addition KOrganizer seems to fold all property parameters and values (similar to
Mozilla Calendar/Sunbird uses CRLF to fold all property parameter/values, however it
uses just LF to fold long lines (i.e. longer than 75 characters).
The latest release of iCal4j includes changes to UnfoldingReader that should work
correctly with Mozilla Calendar/Sunbird, as long as the ical4j.unfolding.relaxed
system property is set to true.
KOrganizer/phpicalendar files should also work with the relaxed property, although
because ALL lines are separated with just LF it also relies on the StreamTokenizer to
correctly identify LF as a newline on Windows, and CRLF as a newline on UNIX/Linux. The
API documentation for Java 1.5 says that it does do this, so if you still see problems
with parsing it could be a bug in the Java implementation.
- You may also relax the parsing rules of iCal4j by setting the following system property:
This property is intended as a general relaxation of parsing rules to allow for parsing
otherwise invalid calendar files. Initially enabling this property will allow for the
creation of properties and components with illegal names (e.g. Mozilla Calendar's "X"
property). Note that although this will allow for parsing calendars with illegal names,
validation will still identify such names as an error in the calendar model.
- Microsoft Outlook also appears to provide quoted TZID parameter values, as follows:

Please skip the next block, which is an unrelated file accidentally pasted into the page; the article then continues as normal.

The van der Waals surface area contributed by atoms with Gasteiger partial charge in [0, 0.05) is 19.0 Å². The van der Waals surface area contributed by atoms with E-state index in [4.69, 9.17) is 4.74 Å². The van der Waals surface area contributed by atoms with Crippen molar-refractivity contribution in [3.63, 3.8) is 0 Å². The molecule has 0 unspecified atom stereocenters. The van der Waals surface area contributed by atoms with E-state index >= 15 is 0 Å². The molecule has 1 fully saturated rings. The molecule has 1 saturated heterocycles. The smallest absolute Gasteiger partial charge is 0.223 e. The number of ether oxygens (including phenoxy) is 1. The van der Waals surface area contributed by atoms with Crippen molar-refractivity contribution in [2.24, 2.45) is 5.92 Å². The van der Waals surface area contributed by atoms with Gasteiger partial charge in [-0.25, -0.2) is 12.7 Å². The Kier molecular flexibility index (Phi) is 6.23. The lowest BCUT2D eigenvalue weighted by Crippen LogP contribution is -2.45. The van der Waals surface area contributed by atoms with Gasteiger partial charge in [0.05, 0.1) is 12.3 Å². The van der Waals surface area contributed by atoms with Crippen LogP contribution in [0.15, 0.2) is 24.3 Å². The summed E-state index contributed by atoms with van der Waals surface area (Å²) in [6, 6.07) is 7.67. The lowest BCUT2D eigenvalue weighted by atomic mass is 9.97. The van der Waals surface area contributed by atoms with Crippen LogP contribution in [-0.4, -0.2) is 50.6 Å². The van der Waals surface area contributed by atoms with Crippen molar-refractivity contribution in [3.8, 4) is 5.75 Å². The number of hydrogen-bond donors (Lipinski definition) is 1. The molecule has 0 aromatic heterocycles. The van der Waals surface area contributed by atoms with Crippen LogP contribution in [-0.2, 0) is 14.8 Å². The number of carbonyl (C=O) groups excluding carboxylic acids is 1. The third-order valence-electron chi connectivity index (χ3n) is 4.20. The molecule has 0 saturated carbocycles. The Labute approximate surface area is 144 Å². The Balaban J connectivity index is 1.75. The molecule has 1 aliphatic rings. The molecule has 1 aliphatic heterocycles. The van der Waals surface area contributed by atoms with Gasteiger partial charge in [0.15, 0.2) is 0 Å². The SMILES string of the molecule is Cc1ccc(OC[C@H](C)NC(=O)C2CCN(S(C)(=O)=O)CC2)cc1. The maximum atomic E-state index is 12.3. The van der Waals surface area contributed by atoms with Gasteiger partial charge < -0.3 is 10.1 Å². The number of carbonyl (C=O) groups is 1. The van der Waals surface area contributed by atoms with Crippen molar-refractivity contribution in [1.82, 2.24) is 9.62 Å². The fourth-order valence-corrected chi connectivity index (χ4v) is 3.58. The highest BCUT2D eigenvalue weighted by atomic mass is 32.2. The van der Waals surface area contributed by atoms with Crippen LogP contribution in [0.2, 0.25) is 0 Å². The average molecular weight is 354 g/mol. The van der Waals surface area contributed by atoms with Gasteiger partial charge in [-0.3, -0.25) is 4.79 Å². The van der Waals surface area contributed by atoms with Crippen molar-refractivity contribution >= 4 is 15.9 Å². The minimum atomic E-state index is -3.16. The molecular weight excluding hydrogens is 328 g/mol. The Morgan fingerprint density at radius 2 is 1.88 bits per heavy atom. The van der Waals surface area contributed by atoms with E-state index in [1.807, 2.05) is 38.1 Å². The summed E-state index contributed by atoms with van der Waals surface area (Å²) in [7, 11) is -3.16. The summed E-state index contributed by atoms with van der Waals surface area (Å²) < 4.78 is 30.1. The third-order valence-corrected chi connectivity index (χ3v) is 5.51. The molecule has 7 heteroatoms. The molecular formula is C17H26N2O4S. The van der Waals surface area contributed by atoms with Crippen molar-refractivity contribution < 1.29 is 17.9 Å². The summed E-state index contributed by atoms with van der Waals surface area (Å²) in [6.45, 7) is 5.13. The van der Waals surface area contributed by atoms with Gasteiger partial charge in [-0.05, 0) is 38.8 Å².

DTSTART;TZID="Pacific Time (US & Canada),Tijuana":20041011T223000
To allow for compatibility with such iCalendar files you should specify the
following system property:
The full set of system properties may be found in
iCal4j and Timezones
Supporting timezones in an iCalendar implementation can be a complicated process,
mostly due to the fact that there is not a definitive list of timezone definitions
used by all iCalendar implementations. This means that an iCalendar file may be
produced by one implementation and, if the file does not include all definitions
for timezones relevant to the calendar properties, an alternate implementation
may not know how to interpret the timezone identified in the calendar (or worse,
it may interpret the timezone differently to the original implementation). All
of these possibilities mean unpredictable behaviour which, to put it nicely, is
iCal4j approaches the problem of timezones in two ways: The first and by far the